Rosie the Riveter

Did you know Ripley’s has a recreation of the famous Rosie the Riveter poster made completely out of Jelly Belly jelly beans?

The Rosie picture is one of many pieces of Jelly Bean art created by artist Kristen Cumings. The piece took 100 – 150 hours to complete and used around 12,000 jelly beans. The most common flavors used were Banana, Sunkist Lemon, and Pine Colada for the background. Cumings began making jelly bean art for Jelly Belly in 2009 and has produced portraits of celebrities and pop culture icons as well as recreations of classic paintings. With the bright yellow background, brilliant red bandanna, and classic “We Can Do It!” slogan, Rosie was a perfect source of inspiration.

In honor of International Women’s Day, we’ve decided to look deeper into the story behind Rosie the Riveter.

Rosie the Riveter

Jelly Bean Rosie the Riveter created by Kristen Cumings

One Possible Rosie

Geraldine Doyle was the person most commonly attributed to being the inspiration for the Rosie the Riveter poster.

Born in Michigan in 1924, Doyle started working as a metal presser in an Ann Arbor factory after graduating from high school. She was working in the factory in the midst of the Second World War. Because of the draft and just general enlistment, the domestic workforce had been depleted of the men typically within it. As a result, women flooded into the work place in jobs they generally hadn’t held before.

At this time, the US government was interested in boosting the moral of these workers as well as recruiting more women for work in an effort to meet the demand of supplies needed to further the war effort. Artist J. Howard Miller was commissioned to create morale-boosting posters.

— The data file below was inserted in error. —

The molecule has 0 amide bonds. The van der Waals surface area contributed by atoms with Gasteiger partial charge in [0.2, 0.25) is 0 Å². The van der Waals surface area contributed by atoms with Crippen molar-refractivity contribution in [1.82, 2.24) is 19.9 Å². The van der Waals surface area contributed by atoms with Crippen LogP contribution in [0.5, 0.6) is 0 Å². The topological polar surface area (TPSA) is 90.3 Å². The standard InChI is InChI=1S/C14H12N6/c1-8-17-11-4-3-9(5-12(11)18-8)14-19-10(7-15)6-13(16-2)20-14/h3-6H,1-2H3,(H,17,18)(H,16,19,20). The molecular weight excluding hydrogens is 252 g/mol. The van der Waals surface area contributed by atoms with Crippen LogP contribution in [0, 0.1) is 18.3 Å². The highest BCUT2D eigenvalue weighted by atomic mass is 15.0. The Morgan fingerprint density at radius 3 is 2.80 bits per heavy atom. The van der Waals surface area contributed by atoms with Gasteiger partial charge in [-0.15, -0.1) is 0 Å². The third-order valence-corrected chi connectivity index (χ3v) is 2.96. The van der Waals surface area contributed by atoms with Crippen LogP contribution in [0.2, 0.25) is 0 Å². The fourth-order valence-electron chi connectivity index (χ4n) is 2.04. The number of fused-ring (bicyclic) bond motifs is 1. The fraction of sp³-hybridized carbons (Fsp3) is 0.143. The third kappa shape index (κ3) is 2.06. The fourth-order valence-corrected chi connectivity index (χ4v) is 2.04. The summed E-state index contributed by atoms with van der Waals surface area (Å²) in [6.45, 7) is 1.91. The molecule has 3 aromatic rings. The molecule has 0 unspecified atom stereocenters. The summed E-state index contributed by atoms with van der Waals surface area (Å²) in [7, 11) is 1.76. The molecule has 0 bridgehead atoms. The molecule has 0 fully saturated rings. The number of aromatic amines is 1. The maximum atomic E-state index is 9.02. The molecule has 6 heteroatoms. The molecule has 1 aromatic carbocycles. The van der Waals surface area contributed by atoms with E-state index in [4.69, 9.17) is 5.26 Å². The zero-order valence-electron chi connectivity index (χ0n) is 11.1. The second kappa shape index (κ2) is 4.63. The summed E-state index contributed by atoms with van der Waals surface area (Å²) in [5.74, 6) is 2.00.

As legend has it, Miller was looking through photographs taken by United Press when he saw one of a young woman in a polka-dot bandanna and working a lathe. This woman became the inspiration for Rosie the Riveter.

Doyle came across the photograph, and a depiction of the “We Can Do It” poster in a magazine in the 80s. Feeling as though she recognized herself in both images, she asserted that she was the real life, Rosie.

The Complication

The problem with naming Geraldine Doyle as the sole person behind Rosie is that the image in question isn’t even of her. The woman at the lathe was actually Naomi Parker.

It took years for Parker’s family to come forward and attempt to set the record straight. But ever since they have, the question of who the real Rosie is can’t be ignored.

Will the Real Rosie Please Stand Up

Rosie the Riveter’s iconographic status means a lot of people might want to make the claim that they were her. But the poster captured a time in which there were more women in the workforce than ever before. And the poster’s adoption as a feminist symbol allows it to stand for all women.

Geraldine Doyle and Naomi Parker are not the only two women who have a claim to Rosie. Countless women were working in factories during WWII. In some way, all of them are Rosie.

The US Library of Congress recently enhanced it’s collection of photos of women working in factories during this time. The result is a stunning collection of work that embodies the heart of International Women’s Day, and the spirit of Rosie’s “We Can Do It!”

Rosie the Riveter

Training of a female worker at the Douglas Aircraft Company, 1942

Rosie the Riveter

A real-life “Rosie the Riveter” operating a hand drill, 1943

Rosie the Riveter

Turret lathe operator, 1942

Rosie the Riveter

Women at work on bomber, 1942

Rosie the Riveter

Woman aircraft worker, 1942

Rosie the Riveter

Oyida Peaks riveting, 1942